Tuesday, August 23, 2016

The Singing Sword by Jack Whyte (Appendix N Edition)

The Singing Sword
Written by Jack Whyte
Published by Tor
$17.99 paperback ($12.93 Amazon)
560 pages (mass market paperback version)

When looking at things to take as inspiration from a novel, sometimes there are things we already know. Thing's we've already used. But things we haven't used in a long time. Game 'tricks' and 'tips' are like a muscle, when a specific technique isn't used in a while, it fades.

With that in mind:

Letters: Caius Britannicus son is a military son whose off fighting in various parts of the world. He writers his father several times. This allows the reader to get a taste of who leaders are in different parts of the world, what actions of importance are happening, and acts as potential foreshadowing to things that may happens in Caius' part of the world.

When looking at your own game, do the characters know people from other parts of the world that would think enough of them to send them letters? Many games, like Call of Cthulhu, make extensive use of the written word to relay vital information to the players. The author K. J. Parker makes good use of letters as communication in his novel, The Folding Knife.

But how can you use it in a game like Dungeons and Dragons say?

Look at it from a traditional class perspective:

Warriors: Those who are in a guild, might tell the players of new enemies that they have fought. They might send word of new weapons they have discovered. They might talk of new fortresses being built. 

Clerics: Might make mention old religious icons or texts found. Might mention the rise of an opposing religion. Might mention a prophet of their own religion that has been seen all about the world and tell the players to keep an eye out for him.

Wizards: Might speak of planar disruptions. Might talk about new spells that have been discovered. If the players are very friendly, might even include new spells. Not every spell needs to be torn from a crypt and if the players have invested the time and energy to cultivate good relations with others, those relations should also have a pay out.

Rogues: Might relate if a guild war has broken out. Might speak of a new "sheriff" in town. Might speak of a wagon full of riches that are moving into the player's area and the rogues will share this information... for a price!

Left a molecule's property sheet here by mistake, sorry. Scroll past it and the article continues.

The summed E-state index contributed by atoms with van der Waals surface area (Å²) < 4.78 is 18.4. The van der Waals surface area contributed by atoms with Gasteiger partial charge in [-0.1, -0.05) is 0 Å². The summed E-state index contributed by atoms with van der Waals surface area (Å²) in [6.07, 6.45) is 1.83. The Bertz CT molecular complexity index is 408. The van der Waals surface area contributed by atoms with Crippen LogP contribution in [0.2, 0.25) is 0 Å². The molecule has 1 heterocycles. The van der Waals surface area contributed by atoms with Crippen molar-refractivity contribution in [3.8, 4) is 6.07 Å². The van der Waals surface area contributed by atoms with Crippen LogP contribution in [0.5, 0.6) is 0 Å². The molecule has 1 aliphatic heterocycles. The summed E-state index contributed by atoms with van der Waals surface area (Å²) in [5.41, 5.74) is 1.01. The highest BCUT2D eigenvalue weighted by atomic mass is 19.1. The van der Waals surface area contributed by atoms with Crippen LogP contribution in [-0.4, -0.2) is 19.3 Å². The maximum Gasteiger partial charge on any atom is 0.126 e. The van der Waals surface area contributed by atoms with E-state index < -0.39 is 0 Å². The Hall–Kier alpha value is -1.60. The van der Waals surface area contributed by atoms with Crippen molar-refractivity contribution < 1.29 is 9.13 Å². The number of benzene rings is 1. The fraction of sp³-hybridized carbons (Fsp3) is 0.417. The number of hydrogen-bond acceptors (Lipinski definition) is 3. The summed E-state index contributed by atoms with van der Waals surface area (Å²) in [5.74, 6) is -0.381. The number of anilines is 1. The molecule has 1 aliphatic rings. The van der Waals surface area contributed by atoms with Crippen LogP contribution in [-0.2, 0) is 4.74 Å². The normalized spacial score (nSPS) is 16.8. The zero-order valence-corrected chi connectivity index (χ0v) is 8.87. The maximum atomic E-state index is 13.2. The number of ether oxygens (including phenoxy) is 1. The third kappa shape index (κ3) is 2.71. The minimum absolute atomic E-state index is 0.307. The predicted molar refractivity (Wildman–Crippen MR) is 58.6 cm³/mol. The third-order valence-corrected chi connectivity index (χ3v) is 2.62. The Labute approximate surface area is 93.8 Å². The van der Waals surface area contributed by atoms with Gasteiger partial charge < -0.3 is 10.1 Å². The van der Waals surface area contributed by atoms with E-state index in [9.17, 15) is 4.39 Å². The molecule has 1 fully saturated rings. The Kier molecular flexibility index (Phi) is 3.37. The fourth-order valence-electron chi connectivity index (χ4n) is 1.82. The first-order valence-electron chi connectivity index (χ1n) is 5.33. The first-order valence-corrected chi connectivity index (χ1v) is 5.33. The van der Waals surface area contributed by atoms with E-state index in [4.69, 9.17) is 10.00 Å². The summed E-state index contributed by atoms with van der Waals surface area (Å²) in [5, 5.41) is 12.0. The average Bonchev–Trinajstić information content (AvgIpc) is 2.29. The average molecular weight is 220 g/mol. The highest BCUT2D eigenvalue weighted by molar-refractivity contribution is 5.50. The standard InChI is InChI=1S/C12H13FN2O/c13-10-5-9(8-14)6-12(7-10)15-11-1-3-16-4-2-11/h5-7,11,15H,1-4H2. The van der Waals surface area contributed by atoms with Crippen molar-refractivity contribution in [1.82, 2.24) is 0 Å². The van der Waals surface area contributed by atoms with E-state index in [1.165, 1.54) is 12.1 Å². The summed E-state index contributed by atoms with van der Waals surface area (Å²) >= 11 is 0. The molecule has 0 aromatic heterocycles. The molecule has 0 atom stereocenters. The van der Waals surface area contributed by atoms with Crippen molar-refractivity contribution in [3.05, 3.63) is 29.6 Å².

Historians: Not all "classes" need to of an adventuring type. The players are often looking for lost legends and lore and historians can provide that. Try to give each historian it's own feel and flavor to insure that the characters can tell them apart in letters. Maybe one always sends missives that are stained with mustard and foodstuffs while another sends only immaculately clean and pressed letters with perfect writing.

Military: I've mentioned the military before because as an organization, it has a lot of utility. But one theme I failed to mention, is stuck behind enemy lines.

Being stuck behind enemy lines is a trope It's such a trope, that there are actually movies with it as the title. 

But there are all manner of scenarios to think about. There's the short term stuck behind enemy lines where the players have to fight their way out.

There's the short term where they have to sneak their way out.

But what about the long term? What if the players are part of a military group on an island where the natives destroy the military encampments and burn the boats and it's going to take at least a year for the player's reinforcements to get there?

What happens when the player's "friendly" alliance shows up? With they think the players have gotten too chummy with the natives? Will the players have to fight former friends and allies? 

The Singing Sword is filled with great ideas ranging from "The Lady of the Lack" being an ingot of Skystone metal that "gives" the sword Excalibur to the forging of bloodlines to save the ideas of civilization itself.